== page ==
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One Degree Imager - Developing an Astronomy Science Gateway and Archive



We are all fascinated with the night sky and the glimpse it provides into the structure of the universe. Scientists in the WIYN consortium are constructing what will be the most powerful earth-based light telescope in existence for many years to come. The One Degree Imager (ODI) is unique, high resolution camera to be installed at the Kitt Peak Observatory near Tucson, Arizona. The ODI will cover a one-square-degree field of view, which will allow it to capture in a single image an area greater than four times the area of the full moon. Because this device will be able to see smaller objects than any other earth-based telescope, it will also create much more data per night than earlier telescopes. The size of ODI data will be too large for conventional data management and computation on desktop computers. XSEDE and IU are engaged in a multiyear effort to plan a data management and analysis system to speed images from the telescope to the computers of scientists and the lay public as quickly as possible. The NSF-funded Open Gateway Computing Environments (OGCE) project and developers from the Data to Insight (D2I) Center, part of the Indiana University Pervasive Technology Institute, are working with NOAO instrument and pipeline scientists to develop a Web based science gateway that will use the NSF XSEDE supercomputing infrastructure (Ranger, Lonestar, Trestles) as well as Indiana University storage resources to support the data processing workflows and remote data access required by ODI.

When completed, ODI will be the only instrument of its kind that is available to the entire astronomical community. Furthermore, it will be considered a “general facility” instrument, which means that it has been designed to support many different types of scientific programs, rather than one specific type of program or survey, as many of the larger- format cameras built or being built. Unlike the prevailing large survey efforts, ODI will provide high resolution scientific imagery that is guided by the scientific investigations of small astronomy teams. XSEDE provides both the access to the nation’s top academic computing facilities and the support and expertise of the community-leading Science Gateway program.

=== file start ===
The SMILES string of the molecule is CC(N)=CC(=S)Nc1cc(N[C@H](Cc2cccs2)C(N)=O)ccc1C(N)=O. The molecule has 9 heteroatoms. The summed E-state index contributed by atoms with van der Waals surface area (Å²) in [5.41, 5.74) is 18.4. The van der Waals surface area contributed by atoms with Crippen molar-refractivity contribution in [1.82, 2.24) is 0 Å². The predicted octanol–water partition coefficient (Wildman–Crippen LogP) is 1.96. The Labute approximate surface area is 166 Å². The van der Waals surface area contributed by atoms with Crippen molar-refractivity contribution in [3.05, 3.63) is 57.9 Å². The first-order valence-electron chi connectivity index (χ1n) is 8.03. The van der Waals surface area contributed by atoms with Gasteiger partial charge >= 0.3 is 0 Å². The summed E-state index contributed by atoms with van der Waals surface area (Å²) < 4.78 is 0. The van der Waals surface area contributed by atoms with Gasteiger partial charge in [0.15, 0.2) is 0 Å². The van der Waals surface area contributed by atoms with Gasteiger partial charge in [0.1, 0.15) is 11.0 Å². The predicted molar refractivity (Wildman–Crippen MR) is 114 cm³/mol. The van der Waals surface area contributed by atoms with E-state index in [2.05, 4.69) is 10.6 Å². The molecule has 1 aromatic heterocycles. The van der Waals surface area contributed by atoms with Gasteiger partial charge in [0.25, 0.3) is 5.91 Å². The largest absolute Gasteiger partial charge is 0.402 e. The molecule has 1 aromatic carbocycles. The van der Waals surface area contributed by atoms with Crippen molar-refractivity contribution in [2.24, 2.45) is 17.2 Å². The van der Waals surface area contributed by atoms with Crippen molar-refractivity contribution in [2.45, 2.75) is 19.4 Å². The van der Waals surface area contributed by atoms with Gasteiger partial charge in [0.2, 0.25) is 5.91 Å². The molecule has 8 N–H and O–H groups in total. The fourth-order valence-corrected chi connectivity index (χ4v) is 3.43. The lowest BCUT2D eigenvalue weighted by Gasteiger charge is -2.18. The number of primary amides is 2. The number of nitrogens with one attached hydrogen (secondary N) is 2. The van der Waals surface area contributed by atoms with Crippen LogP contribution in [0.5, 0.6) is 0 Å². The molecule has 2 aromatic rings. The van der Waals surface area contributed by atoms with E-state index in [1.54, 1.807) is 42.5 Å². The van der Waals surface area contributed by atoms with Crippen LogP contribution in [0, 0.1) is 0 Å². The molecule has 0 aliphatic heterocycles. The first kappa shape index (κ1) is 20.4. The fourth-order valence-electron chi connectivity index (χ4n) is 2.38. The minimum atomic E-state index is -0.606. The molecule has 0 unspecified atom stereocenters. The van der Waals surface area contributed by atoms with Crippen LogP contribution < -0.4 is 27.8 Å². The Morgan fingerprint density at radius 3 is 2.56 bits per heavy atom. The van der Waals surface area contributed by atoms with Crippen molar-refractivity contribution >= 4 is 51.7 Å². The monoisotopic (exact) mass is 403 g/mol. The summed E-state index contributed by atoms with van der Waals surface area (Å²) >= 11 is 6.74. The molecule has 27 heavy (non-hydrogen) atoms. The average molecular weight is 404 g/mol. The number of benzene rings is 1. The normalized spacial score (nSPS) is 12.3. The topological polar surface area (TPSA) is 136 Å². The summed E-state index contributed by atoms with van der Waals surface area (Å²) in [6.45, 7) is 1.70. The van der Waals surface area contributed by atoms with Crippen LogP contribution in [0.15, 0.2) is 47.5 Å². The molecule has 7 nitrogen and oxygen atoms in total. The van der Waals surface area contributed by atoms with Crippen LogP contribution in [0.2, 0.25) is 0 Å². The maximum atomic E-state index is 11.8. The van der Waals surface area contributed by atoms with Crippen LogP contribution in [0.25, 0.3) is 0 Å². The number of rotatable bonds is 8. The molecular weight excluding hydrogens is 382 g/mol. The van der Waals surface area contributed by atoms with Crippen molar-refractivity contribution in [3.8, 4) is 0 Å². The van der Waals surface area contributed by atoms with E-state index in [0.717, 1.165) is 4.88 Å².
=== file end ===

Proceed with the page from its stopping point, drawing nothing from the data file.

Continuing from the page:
OGCE Principal Investigator: Marlon Pierce, Indiana University Funded by National Science Foundation grant number 0721656

ODI Principal Investigator: Dr. Pat Knezek, Wisconsin Indiana-Yale-NOAO (WIYN) Consortium Funded by the WIYN partners and the National Science Foundation.

XSEDE Principal Investigator: John Towns, University of Illinois at Urbana-Champaign Funded by National Science Foundation grant number 1053575 

IU’s participation in XSEDE funded by subcontract from University of Illinois at Urbana-Champaign, grant number 2011-00318-16

NSF GSS Codes:

Primary Field: Astronomy (201) - Planetary Astronomy and Science

Secondary Field: Communication (930) - Digital Communication and Media/Multimedia